Ask the Doctor: “Why Do I Bruise So Easily?”

Our medical expert provides concise answers to consumer health questions. In this installment, readers ask, "Why do I bruise so easily" and "How do I avoid pressure sores?"

Dr. Rosanne Leipzig

Rosanne Leipzig, MD, PhD, is Professor and Vice Chair of the Brookdale Department of Geriatrics and Adult Development at the Icahn School of Medicine at Mt. Sinai in New York, N.Y. She also serves as Editor-in-Chief of the monthly publication Mount Sinai School of Medicine Focus on Healthy Aging.

New at UHN: Weekly blog from Dr. Rosanne Leipzig, Professor and Vice Chair of the Brookdale Department of Geriatrics and Adult Development at the Icahn School of Medicine at Mt. Sinai in New York, N.Y. First up: a Q&A in which she addresses reader questions on bruising and pressure sores.

Q. I seem to bruise so easily these days—is there anything I can do to prevent it?

A. As you get older, your skin becomes thinner, and you lose some of the protective layer of fat underneath it. This means that if you bump your arm or leg against the furniture, you can easily break the blood vessels just under the surface of your skin and cause a bruise.

The problem may be worse if you take blood-thinning drugs, such as daily low-dose aspirin, clopidogrel (Plavix®), or warfarin (Coumadin®), since they affect blood clotting. Some supplements, including gingko, garlic, and fish oil can have a similar effect.

There isn’t much you can do to avoid bruises, aside from clearing your house of any clutter so that you don’t bump into anything, or fall. If you’re concerned about your appearance, you can cover bruises with make-up until they heal. Occasional bruising shouldn’t be cause for concern, but bruising that occurs without an obvious cause should be checked out by your doctor—particularly if you take blood thinning drugs.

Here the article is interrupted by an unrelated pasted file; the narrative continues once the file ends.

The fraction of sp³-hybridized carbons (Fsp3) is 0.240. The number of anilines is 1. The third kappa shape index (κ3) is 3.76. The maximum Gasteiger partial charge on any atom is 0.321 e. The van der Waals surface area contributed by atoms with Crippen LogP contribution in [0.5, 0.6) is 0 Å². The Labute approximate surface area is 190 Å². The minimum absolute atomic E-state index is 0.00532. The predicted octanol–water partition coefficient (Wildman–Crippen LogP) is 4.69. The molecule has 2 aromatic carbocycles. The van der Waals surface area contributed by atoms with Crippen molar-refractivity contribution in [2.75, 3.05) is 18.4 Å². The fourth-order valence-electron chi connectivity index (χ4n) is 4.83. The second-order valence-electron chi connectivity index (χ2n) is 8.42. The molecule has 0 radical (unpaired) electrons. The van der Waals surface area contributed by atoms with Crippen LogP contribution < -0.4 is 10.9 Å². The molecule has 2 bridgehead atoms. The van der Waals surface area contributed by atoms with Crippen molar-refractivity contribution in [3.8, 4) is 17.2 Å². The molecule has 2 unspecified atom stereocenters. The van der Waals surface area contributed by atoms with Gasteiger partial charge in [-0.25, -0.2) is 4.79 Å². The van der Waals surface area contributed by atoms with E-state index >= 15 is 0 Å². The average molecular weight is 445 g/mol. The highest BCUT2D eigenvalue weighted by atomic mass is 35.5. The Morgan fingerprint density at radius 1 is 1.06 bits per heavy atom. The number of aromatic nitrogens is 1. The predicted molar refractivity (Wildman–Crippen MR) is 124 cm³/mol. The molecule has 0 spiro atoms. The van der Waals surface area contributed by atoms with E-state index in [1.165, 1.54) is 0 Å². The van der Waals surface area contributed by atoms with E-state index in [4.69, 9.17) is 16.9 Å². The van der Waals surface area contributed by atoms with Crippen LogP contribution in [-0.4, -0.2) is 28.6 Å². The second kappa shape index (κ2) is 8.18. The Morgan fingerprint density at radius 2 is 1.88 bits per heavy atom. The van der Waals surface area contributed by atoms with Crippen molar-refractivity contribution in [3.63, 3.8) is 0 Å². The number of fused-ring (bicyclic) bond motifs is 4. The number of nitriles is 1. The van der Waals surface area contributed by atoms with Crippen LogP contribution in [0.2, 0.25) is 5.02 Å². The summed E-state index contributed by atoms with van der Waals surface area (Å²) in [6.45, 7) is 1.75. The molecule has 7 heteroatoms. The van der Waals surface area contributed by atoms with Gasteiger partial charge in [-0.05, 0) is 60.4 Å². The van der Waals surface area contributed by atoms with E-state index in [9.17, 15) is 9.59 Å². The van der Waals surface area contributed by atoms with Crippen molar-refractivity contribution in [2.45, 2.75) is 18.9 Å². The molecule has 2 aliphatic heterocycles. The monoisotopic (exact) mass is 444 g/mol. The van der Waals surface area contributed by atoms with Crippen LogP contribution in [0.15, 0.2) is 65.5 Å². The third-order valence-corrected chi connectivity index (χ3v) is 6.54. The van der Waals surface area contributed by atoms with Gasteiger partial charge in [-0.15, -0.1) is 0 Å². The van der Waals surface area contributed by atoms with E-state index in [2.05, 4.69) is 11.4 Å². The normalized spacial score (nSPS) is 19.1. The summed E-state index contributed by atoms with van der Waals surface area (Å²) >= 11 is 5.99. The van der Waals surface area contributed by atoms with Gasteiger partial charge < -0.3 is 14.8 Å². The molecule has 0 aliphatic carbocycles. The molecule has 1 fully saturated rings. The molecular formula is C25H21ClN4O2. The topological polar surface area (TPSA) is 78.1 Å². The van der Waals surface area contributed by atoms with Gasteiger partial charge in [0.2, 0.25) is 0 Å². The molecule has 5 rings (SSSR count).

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Q. I developed a painful pressure sore while recovering from surgery in hospital a few years ago. I’m due to have surgery again soon—can you offer any tips for avoiding a recurrence?

A. Your pressure sore was likely caused by staying in one position for too long—this reduces the blood supply to the skin and underlying tissues, and if the blood supply isn’t restored, a sore may develop. Unfortunately, older adults are especially vulnerable to sores because their skin is thinner and can sustain damage even from fairly light pressure.

Sores are most likely to develop over bony areas of the body that have less fat to pad them—for example, the heels, hips, base of the spine, and shoulder blades—so try to avoid prolonged pressure on these areas. Use pillows or supportive foam wedges as extra padding, and place a pillow under your calves to raise your heels off the mattress. Change your resting position at least every two hours (ask for help to do so if necessary), and ensure that the bed sheets remain smooth under your body. Also check (or ask a nurse or relative to check) vulnerable areas each day for signs that a sore may be developing.


Rosanne Leipzig, MD, PhD, is Professor and Vice Chair of the Brookdale Department of Geriatrics and Adult Development at the Icahn School of Medicine at Mt. Sinai in New York, N.Y. She also serves as Editor-in-Chief of the monthly publication Mount Sinai School of Medicine Focus on Healthy Aging.

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Comments
  • Low platelet count can also cause more bruising and can be revealed through a CBC blood test…..

  • Rosanne L.

    This is one of the less frequent reasons for bruising in older adults, however it is one of the things your doctor should check for.

  • LIPEDEMA, a fat disorder not well known in the medical community, is another possible reason for easily bruising.

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